Gene therapy to correct a rare retinal disorder affecting children will be taken up by the L.V. Prasad Eye Institute (LVPEI), which is celebrating 25 years of providing eye care to people in the country.
According to Director of Research at LVPEI, Prof. D. Balasubramanian, monogenic retinal disorders would be targeted initially for gene therapy. He said that gene would be delivered to rectify one such congenital disorder, Leber congenital Amourosis (LCA) in which the child develops a blurred or tunnelling problem and gradually loses vision.
Gene delivery into the eye to treat such cases would be done in the next two years. Stem cell-based therapy to correct retinal diseases which account for 14-18 per cent of blindness would also get a push. Prof. Balasubramanian was addressing a press conference along with Dr. G. N. Rao, Founder-Chair, LVPEI in connection with the completion of 25 years of services provided by the prestigious eye institute.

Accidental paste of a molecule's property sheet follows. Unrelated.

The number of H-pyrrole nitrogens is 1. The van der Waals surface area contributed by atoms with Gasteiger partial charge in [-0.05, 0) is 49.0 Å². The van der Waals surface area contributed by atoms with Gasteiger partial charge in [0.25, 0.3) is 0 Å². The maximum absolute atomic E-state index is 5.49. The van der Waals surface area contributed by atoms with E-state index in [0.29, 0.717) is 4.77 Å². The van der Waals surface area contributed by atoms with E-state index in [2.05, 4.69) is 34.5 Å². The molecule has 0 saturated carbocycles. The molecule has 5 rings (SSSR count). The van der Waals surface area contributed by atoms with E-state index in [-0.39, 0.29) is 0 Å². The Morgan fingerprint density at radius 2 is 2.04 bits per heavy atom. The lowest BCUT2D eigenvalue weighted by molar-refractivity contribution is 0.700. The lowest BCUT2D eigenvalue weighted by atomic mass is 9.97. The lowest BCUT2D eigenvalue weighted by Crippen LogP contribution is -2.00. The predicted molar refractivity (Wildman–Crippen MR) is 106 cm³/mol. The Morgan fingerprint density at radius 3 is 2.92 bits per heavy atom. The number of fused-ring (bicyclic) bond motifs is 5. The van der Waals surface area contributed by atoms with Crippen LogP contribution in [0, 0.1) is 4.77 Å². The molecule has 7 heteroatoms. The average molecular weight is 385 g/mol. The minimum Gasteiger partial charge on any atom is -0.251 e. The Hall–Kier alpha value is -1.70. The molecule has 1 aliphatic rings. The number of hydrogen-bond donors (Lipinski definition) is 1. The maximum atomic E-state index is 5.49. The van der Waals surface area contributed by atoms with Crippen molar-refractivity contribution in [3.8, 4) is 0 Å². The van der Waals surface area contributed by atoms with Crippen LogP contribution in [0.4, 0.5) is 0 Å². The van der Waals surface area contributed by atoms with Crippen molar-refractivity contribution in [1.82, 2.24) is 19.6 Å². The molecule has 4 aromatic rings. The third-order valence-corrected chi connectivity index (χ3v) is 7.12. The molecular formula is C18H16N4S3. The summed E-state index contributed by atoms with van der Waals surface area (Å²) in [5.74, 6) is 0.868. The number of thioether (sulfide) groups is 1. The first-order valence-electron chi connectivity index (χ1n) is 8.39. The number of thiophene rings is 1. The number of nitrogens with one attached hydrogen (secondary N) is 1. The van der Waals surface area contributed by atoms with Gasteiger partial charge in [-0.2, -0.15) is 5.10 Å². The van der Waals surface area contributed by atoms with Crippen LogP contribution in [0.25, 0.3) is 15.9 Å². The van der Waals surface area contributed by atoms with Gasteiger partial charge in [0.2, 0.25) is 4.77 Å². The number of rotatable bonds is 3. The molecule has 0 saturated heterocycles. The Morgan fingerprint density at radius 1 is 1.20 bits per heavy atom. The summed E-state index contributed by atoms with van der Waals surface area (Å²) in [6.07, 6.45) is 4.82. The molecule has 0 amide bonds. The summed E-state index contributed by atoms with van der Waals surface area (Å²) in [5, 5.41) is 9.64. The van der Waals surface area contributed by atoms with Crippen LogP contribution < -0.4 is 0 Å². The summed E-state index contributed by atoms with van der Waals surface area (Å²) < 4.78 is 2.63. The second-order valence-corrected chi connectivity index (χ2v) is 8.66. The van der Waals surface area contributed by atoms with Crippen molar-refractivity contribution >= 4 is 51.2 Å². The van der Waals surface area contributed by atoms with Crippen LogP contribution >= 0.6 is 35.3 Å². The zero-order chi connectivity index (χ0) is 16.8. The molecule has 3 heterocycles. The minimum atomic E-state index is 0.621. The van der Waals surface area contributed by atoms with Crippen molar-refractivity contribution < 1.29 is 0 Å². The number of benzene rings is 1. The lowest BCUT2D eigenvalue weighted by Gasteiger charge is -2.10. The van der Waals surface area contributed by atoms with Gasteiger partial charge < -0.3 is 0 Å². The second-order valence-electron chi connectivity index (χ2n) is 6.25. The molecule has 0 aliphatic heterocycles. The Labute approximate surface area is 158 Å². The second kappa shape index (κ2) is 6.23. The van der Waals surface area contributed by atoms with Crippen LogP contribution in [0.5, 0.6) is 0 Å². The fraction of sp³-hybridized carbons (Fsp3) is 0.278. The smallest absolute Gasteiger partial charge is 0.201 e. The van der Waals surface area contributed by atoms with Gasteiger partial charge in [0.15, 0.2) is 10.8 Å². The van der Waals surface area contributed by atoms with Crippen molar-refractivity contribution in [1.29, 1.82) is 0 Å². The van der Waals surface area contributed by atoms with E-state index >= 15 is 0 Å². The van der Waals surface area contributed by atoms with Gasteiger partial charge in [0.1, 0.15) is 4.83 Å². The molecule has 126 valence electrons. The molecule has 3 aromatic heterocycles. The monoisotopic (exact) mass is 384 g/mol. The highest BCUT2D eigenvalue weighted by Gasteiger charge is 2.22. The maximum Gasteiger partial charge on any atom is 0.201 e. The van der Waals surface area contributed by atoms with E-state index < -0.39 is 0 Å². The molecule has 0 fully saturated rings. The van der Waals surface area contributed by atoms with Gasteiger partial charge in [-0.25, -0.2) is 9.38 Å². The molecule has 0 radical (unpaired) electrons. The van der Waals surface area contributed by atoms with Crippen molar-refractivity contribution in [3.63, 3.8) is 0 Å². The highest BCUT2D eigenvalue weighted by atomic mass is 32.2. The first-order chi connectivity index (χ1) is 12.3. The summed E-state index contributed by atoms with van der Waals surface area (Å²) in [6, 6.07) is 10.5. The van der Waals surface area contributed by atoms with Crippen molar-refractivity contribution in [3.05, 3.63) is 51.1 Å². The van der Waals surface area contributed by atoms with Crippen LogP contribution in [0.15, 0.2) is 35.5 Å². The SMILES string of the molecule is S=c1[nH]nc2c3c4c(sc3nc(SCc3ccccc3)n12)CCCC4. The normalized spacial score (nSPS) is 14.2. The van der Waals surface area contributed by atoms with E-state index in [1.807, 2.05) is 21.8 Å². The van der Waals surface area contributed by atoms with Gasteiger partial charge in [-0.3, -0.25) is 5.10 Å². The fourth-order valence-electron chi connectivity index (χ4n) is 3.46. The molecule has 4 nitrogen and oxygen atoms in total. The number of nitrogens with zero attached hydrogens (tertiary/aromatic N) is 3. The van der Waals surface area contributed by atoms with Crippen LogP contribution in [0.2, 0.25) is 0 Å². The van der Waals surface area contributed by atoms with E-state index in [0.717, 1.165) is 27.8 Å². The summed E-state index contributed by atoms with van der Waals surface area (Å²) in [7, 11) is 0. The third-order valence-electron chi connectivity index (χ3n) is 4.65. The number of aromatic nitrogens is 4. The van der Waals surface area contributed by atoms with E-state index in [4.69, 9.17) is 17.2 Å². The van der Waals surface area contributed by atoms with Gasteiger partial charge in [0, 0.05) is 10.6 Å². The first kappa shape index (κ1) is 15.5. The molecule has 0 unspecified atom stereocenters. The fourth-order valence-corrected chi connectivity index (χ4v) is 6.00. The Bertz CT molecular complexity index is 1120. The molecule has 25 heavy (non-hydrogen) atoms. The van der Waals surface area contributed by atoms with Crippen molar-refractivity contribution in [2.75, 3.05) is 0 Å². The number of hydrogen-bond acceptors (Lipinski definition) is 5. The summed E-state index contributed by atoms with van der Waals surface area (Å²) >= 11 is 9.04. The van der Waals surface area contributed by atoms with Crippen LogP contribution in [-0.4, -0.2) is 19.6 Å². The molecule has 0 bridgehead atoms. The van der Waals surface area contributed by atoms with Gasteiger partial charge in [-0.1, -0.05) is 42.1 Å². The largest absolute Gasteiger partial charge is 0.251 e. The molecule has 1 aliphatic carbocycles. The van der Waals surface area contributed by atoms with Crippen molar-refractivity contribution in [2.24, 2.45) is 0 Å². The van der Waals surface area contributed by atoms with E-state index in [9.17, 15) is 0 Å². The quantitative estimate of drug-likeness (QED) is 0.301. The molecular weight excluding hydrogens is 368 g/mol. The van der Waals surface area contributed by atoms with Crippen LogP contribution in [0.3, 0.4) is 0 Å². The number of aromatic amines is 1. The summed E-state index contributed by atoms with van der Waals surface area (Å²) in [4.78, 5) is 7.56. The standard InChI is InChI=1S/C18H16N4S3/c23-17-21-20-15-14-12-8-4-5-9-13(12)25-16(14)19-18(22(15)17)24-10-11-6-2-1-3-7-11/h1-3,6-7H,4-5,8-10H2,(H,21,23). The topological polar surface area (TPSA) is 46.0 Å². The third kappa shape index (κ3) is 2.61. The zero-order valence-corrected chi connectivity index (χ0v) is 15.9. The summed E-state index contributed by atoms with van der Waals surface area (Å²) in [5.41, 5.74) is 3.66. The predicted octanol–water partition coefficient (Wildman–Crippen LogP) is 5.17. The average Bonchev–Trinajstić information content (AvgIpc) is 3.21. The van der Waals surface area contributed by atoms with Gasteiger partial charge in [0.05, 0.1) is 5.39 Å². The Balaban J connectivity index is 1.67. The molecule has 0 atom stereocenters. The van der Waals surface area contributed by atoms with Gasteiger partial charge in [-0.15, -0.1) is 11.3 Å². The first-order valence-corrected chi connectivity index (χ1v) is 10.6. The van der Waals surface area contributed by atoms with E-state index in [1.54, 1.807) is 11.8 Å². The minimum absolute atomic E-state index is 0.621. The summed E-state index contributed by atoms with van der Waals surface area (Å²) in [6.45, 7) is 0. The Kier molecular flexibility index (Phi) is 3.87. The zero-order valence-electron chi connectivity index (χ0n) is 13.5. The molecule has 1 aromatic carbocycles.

Dr. Rao said that during the past 25 years, the institute had touched the lives of 1.5 crore (15 million) people in the country. It was now spread across 107 locations across the State and 89 of those were in remotest parts. With the prevalence of blindness around one per cent, Dr. Rao said that LVPEI through its 10 village vision complexes in the rural areas would strive to reduce the prevalence to 0.5 per cent by 2020.
As part of the silver jubilee celebrations, the institute organised a two-day international scientific meeting ‘Evidence 2012' on evidence-based ophthalmology. A commemorative book, ‘So that all may see', encapsulating its journey through the years was also brought out.